On November 26, 2013, the Court of Appeals issued a decision in DeVito v. Feliciano, Docket No. 195, explaining the criteria for issuing a missing witness charge.
DeVito was personal injury litigation, but the Court of Appeals’ decision relates to an issue that affects commercial trials just as much as personal injury trials: the circumstances under which a jury should be instructed to draw a negative inference from a party’s failure to call a key witness at trial.
The Court of Appeals explained:
An “uncalled witness” or “missing witness” charge instructs a jury that it may draw an adverse inference based on the failure of a party to call a witness who would normally be expected to support that party’s version of events. The charge . . . advises a jury that if a party fails to offer a reasonable explanation for its failure to call a witness to testify on a question, then the jury may, although it is not required to, conclude that the testimony of the witness would not support that party’s position on the question and would not contradict the evidence offered by the opposing party on this question. The jury is instructed that it may draw the strongest inference that the opposing evidence permits against a witness who fails to testify in a civil proceeding.
The preconditions for this charge . . . may be set out as follows: (1) the witness’s knowledge is material to the trial; (2) the witness is expected to give noncumulative testimony; (3) the witness is under the control of the party against whom the charge is sought, so that the witness would be expected to testify in that party’s favor; and (4) the witness is available to that party.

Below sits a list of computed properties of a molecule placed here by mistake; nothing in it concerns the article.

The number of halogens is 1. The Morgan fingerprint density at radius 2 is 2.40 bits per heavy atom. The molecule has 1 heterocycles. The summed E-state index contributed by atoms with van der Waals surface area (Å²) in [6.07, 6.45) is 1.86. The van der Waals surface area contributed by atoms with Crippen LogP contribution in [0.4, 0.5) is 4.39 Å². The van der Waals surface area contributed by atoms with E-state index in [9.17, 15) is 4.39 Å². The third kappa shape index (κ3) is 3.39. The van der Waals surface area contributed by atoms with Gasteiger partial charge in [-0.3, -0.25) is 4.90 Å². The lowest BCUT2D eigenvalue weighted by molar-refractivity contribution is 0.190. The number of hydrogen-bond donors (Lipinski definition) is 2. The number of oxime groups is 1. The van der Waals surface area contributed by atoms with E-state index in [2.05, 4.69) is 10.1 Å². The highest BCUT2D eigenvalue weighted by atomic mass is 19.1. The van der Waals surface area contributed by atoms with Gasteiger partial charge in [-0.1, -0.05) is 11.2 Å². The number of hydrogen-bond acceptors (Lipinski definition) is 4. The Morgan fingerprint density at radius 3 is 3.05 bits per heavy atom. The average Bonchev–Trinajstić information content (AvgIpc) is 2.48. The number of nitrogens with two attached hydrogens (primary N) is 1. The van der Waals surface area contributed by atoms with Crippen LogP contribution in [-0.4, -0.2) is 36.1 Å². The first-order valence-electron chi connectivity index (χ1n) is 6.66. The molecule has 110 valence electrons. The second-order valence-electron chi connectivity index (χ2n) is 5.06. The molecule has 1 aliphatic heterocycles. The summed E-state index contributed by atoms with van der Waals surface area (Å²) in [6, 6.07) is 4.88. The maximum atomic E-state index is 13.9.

. . . [A] person’s testimony properly may be considered cumulative of another’s only when both individuals are testifying in favor of the same party. . . . [T]o hold otherwise would lead to an anomalous result. Indeed, if the testimony of a defense physician who had examined a plaintiff and confirmed the plaintiff’s assertion of a serious injury were deemed to be cumulative to the evidence offered by the plaintiff, thereby precluding the missing witness charge, there would never be an occasion to invoke such charge. Accordingly, our holding is that an uncalled witness’s testimony may properly be considered cumulative only when it is cumulative of testimony or other evidence favoring the party controlling the uncalled witness. In short, a witness’s testimony may not be ruled cumulative simply on the ground that it would be cumulative of the opposing witness’s testimony.
(Internal quotations and citations omitted).